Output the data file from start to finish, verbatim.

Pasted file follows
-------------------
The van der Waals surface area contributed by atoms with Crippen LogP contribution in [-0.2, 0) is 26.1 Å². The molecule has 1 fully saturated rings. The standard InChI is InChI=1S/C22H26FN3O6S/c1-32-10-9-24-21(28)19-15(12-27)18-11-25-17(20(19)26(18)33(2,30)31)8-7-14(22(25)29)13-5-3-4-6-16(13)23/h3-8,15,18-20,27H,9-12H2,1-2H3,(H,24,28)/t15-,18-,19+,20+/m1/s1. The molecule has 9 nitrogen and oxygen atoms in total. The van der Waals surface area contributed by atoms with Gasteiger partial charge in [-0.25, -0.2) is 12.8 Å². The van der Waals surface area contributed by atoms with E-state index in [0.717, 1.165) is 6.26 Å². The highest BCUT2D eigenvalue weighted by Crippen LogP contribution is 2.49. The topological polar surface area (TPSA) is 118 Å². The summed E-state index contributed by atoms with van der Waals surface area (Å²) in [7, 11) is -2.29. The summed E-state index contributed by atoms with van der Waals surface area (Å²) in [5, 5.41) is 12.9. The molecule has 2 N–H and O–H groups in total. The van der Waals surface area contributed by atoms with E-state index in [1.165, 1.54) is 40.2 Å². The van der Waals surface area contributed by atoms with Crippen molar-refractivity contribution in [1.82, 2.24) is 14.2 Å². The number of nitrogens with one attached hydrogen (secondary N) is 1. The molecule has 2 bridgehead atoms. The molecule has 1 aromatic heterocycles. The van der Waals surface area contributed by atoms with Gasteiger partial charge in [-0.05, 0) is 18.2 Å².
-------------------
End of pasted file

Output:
The van der Waals surface area contributed by atoms with Crippen LogP contribution in [-0.2, 0) is 26.1 Å². The molecule has 1 fully saturated rings. The standard InChI is InChI=1S/C22H26FN3O6S/c1-32-10-9-24-21(28)19-15(12-27)18-11-25-17(20(19)26(18)33(2,30)31)8-7-14(22(25)29)13-5-3-4-6-16(13)23/h3-8,15,18-20,27H,9-12H2,1-2H3,(H,24,28)/t15-,18-,19+,20+/m1/s1. The molecule has 9 nitrogen and oxygen atoms in total. The van der Waals surface area contributed by atoms with Gasteiger partial charge in [-0.25, -0.2) is 12.8 Å². The van der Waals surface area contributed by atoms with E-state index in [0.717, 1.165) is 6.26 Å². The highest BCUT2D eigenvalue weighted by Crippen LogP contribution is 2.49. The topological polar surface area (TPSA) is 118 Å². The summed E-state index contributed by atoms with van der Waals surface area (Å²) in [7, 11) is -2.29. The summed E-state index contributed by atoms with van der Waals surface area (Å²) in [5, 5.41) is 12.9. The molecule has 2 N–H and O–H groups in total. The van der Waals surface area contributed by atoms with E-state index in [1.165, 1.54) is 40.2 Å². The van der Waals surface area contributed by atoms with Crippen molar-refractivity contribution in [1.82, 2.24) is 14.2 Å². The number of nitrogens with one attached hydrogen (secondary N) is 1. The molecule has 2 bridgehead atoms. The molecule has 1 aromatic heterocycles. The van der Waals surface area contributed by atoms with Gasteiger partial charge in [-0.05, 0) is 18.2 Å².